Sir Billy Connolly has said the medical challenges he faces while filming for television are “getting worse”.
The comedian was speaking during a session at the Edinburgh TV Festival, which is honouring him with a lifetime achievement award for his contribution to the industry.
Sir Billy, 78, was diagnosed with Parkinson’s disease in 2013 and retired from live performances five years later, but he has continued to record programmes for television.
We couldn't think of a better recipient of this year's #EdTVFest Lifetime Achievement Award than the Big Yin himself, Sir Billy Connolly and lucky for us he said yes! In conversation with his wife, @PamelaStephensn. Thanks to our sponsor @virginmedia pic.twitter.com/WibsijFDjA
— Edinburgh TV Festival (@EdinburghTVFest) August 23, 2021
During an interview with his wife, Dr Pamela Stephenson Connolly, he said making television programmes now was a “challenge”.
He said: “The challenges lately have been medical. They are getting worse.”
He added: “I will have to weigh it up and see how bad it gets. Play it by ear.”
Sir Billy said that on his last tour he used to say to the audience: “Good evening symptom spotters. I would show them symptoms and it would work really well.”
He said the audience for the online event will have “noticed I have been holding my left hand as this has been going on” as it had started to involuntarily shake.
“It’s started to jump around,” he added.
Sir Billy said he was “proud and happy” to be receiving the lifetime achievement award.
During the interview the comedian, affectionately known as The Big Yin, also discussed his first appearance on Sir Michael Parkinson’s talk show which helped to make his name.
He said it was a “very weird” experience.
“I had done wee talk shows in Scotland and they were good… but there wasn’t the big time thing that Parkinson had.”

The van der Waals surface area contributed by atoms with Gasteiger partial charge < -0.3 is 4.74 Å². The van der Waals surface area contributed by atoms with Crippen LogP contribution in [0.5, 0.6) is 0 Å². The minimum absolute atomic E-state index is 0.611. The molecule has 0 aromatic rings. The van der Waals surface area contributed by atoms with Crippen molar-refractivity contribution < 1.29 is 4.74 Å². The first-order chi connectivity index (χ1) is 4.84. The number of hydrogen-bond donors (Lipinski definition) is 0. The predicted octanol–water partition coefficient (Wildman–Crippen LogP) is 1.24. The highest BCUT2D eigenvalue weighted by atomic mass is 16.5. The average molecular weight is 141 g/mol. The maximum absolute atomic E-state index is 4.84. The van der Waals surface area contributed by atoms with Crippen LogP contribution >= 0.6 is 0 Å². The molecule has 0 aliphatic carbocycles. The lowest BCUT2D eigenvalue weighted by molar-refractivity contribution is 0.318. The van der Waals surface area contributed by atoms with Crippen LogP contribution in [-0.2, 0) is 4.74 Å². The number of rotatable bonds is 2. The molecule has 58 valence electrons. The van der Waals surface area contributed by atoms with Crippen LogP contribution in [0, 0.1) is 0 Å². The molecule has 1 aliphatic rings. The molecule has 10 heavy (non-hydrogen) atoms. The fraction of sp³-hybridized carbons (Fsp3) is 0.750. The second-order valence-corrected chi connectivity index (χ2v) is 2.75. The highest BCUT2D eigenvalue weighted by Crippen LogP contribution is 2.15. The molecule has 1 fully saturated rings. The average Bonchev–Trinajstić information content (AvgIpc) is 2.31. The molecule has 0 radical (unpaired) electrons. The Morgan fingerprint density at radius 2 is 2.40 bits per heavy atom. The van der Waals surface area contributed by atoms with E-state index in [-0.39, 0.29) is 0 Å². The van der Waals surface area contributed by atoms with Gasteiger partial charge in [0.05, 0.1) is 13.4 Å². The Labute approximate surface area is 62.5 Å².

Sir Billy also discussed receiving a warm welcome back to Glasgow when he was applauded by members of the public after he landed at the city’s airport following his appearance on the show.
“It’s a thing the Scots have got about accents,” he said.
“You can be as popular as you like but if you don’t have a Scottish accent when you’re doing it, it’s different.
“They loved the fact I went on with my Scottish accent and got famous.
“They took it personally and they all applauded and it was lovely.”
The discussion, which was streamed online, took place on the first day of the Edinburgh TV Festival.
Screenwriter Jack Thorne will deliver the annual MacTaggart lecture as part of the festival.
Thorne will draw attention to the “glaring problem” of the treatment of disabled people in its flagship session.
The MacTaggart lecture has formed the centrepiece of the Edinburgh International Television Festival since 1976.
The virtual festival will also feature appearances from Hollywood star and Hamilton writer Lin-Manuel Miranda, Greta Thunberg and Whoopi Goldberg, while comedian London Hughes will be this year’s Alternative MacTaggart speaker.
There will also be a Spitting Image session with Boris Johnson and Dominic Cummings coming face to face in puppet form, as well as the traditional appearances by the commissioners of the TV channels.
The Edinburgh TV Festival runs until Thursday.